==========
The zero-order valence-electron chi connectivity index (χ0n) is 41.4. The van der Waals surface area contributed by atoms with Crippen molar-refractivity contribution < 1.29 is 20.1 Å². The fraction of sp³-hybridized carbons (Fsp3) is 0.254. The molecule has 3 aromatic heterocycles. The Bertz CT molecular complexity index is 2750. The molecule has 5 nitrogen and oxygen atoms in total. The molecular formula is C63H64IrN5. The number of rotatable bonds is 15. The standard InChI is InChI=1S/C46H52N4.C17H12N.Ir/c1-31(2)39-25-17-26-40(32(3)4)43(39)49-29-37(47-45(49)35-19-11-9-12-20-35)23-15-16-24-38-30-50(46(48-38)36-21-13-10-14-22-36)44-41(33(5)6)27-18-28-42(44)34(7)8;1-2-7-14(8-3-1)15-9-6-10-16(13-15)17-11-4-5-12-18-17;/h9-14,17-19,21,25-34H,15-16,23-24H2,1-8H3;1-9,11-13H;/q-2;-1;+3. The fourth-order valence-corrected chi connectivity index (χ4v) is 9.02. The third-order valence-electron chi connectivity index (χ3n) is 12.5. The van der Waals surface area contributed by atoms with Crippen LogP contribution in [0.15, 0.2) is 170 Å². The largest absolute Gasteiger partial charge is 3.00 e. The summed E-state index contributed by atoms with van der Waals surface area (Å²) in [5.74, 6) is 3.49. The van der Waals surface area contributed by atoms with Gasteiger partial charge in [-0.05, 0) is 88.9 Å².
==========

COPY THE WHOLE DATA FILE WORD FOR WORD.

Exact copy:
The zero-order valence-electron chi connectivity index (χ0n) is 41.4. The van der Waals surface area contributed by atoms with Crippen molar-refractivity contribution < 1.29 is 20.1 Å². The fraction of sp³-hybridized carbons (Fsp3) is 0.254. The molecule has 3 aromatic heterocycles. The Bertz CT molecular complexity index is 2750. The molecule has 5 nitrogen and oxygen atoms in total. The molecular formula is C63H64IrN5. The number of rotatable bonds is 15. The standard InChI is InChI=1S/C46H52N4.C17H12N.Ir/c1-31(2)39-25-17-26-40(32(3)4)43(39)49-29-37(47-45(49)35-19-11-9-12-20-35)23-15-16-24-38-30-50(46(48-38)36-21-13-10-14-22-36)44-41(33(5)6)27-18-28-42(44)34(7)8;1-2-7-14(8-3-1)15-9-6-10-16(13-15)17-11-4-5-12-18-17;/h9-14,17-19,21,25-34H,15-16,23-24H2,1-8H3;1-9,11-13H;/q-2;-1;+3. The fourth-order valence-corrected chi connectivity index (χ4v) is 9.02. The third-order valence-electron chi connectivity index (χ3n) is 12.5. The van der Waals surface area contributed by atoms with Crippen LogP contribution in [0.15, 0.2) is 170 Å². The largest absolute Gasteiger partial charge is 3.00 e. The summed E-state index contributed by atoms with van der Waals surface area (Å²) in [5.74, 6) is 3.49. The van der Waals surface area contributed by atoms with Gasteiger partial charge in [-0.05, 0) is 88.9 Å².